Keane and associates 10 , working with Vietnam war-zone Veterans, first developed both psychometric and psychophysiological assessment techniques that have proven to be both valid and reliable. These assessment techniques have been used in the epidemiological studies mentioned above and in other research protocols.
PTSD History and Overview
Neurobiological research indicates that PTSD may be associated with stable neurobiological alterations in both the central and autonomic nervous systems. Psychophysiological alterations associated with PTSD include hyperarousal of the sympathetic nervous system, increased sensitivity and augmentation of the acoustic-startle eye blink reflex, and sleep abnormalities. Neuropharmacological and neuroendocrine abnormalities have been detected in most brain mechanisms that have evolved for coping, adaptation, and preservation of the species.
These include the noradrenergic, hypothalamic-pituitary-adrenocortical, serotonergic, glutamatergic, thyroid, endogenous opioid, and other systems. Structural brain imaging suggests reduced volume of the hippocampus and anterior cingulate. Functional brain imaging suggests excessive amygdala activity and reduced activation of the prefrontal cortex and hippocampus.
ACST International, Anngwyn St. Just Ph. D. Traumatologist, Social Trauma
This information is reviewed extensively elsewhere Longitudinal research has shown that PTSD can become a chronic psychiatric disorder and can persist for decades and sometimes for a lifetime. Patients with chronic PTSD often exhibit a longitudinal course marked by remissions and relapses.
There is also a delayed variant of PTSD in which individuals exposed to a traumatic event do not exhibit the full PTSD syndrome until months or years afterward. DSM-IV 's "delayed onset" has been changed to "delayed expression" in DSM-5 to clarify that although full diagnostic criteria may not be met until at least 6 months after the trauma, the onset and expression of some symptoms may be immediate. Usually, the prompting precipitant is a situation that resembles the original trauma in a significant way for example, a war Veteran whose child is deployed to a war zone or a rape survivor who is sexually harassed or assaulted years later.
If an individual meets diagnostic criteria for PTSD, it is likely that he or she will meet DSM-5 criteria for one or more additional diagnoses Most often, these comorbid diagnoses include major affective disorders, dysthymia, alcohol or substance abuse disorders, anxiety disorders, or personality disorders. There is a legitimate question whether the high rate of diagnostic comorbidity seen with PTSD is an artifact of our current decision-making rules for the PTSD diagnosis since there are not exclusionary criteria in DSM In any case, high rates of comorbidity complicate treatment decisions concerning patients with PTSD since the clinician must decide whether to treat the comorbid disorders concurrently or sequentially.
PTSD is no longer considered an Anxiety Disorder but has been reclassified as a Trauma and Stressor-Related Disorder because it has a number of clinical presentations, as discussed previously. In addition, two new subtypes have been included in the DSM The Dissociative Subtype includes individuals who meet full PTSD criteria but also exhibit either depersonalization or derealization e.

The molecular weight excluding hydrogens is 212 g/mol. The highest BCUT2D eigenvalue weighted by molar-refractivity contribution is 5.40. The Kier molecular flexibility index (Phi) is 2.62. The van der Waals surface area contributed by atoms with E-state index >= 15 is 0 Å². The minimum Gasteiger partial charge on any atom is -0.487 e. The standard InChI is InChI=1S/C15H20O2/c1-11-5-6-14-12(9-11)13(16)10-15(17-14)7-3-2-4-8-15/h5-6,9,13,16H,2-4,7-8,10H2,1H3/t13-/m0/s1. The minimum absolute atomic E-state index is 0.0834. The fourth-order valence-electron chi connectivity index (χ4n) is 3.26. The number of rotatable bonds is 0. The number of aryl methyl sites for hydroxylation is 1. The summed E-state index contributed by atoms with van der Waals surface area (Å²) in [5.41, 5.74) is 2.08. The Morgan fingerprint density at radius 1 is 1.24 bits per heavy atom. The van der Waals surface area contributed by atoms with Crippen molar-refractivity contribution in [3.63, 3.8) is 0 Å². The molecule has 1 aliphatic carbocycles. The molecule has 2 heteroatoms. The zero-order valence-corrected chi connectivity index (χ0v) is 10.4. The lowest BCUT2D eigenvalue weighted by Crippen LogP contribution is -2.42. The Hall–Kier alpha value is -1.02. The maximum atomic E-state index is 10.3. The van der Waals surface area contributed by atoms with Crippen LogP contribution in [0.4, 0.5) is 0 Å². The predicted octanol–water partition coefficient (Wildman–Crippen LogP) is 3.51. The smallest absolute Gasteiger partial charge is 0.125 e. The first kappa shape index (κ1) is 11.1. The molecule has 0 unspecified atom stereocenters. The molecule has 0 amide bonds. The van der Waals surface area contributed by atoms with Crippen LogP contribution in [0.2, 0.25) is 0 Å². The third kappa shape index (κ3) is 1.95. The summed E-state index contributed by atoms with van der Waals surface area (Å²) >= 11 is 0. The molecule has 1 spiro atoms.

Past trauma may haunt your future health
The Preschool Subtype applies to children six years old and younger; it has fewer symptoms especially in the "D" cluster because it is difficult for young children to report on their inner thoughts and feelings and also has lower symptom thresholds to meet full PTSD criteria.
Questions that remain about the syndrome itself include: what is the clinical course of untreated PTSD; are there other subtypes of PTSD; what is the distinction between traumatic simple phobia and PTSD; and what is the clinical phenomenology of prolonged and repeated trauma? With regard to the latter, Herman 14 has argued that the current PTSD formulation fails to characterize the major symptoms of PTSD commonly seen in victims of prolonged, repeated interpersonal violence such as domestic or sexual abuse and political torture. She has proposed an alternative diagnostic formulation, "complex PTSD," that emphasizes multiple symptoms, excessive somatization, dissociation, changes in affect, pathological changes in relationships, and pathological changes in identity.
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Although this formulation is attractive to clinicians dealing with individuals who have been repeatedly traumatized, scientific evidence in support of the complex PTSD formulation is sparse and inconsistent. It is possible that the Dissociative Subtype, which has firm scientific support, will prove to be the diagnostic subtype that incorporates many or all of the symptoms first described by Herman.
PTSD has also been criticized from the perspective of cross-cultural psychology and medical anthropology, especially with respect to refugees, asylum seekers, and political torture victims from non-Western regions.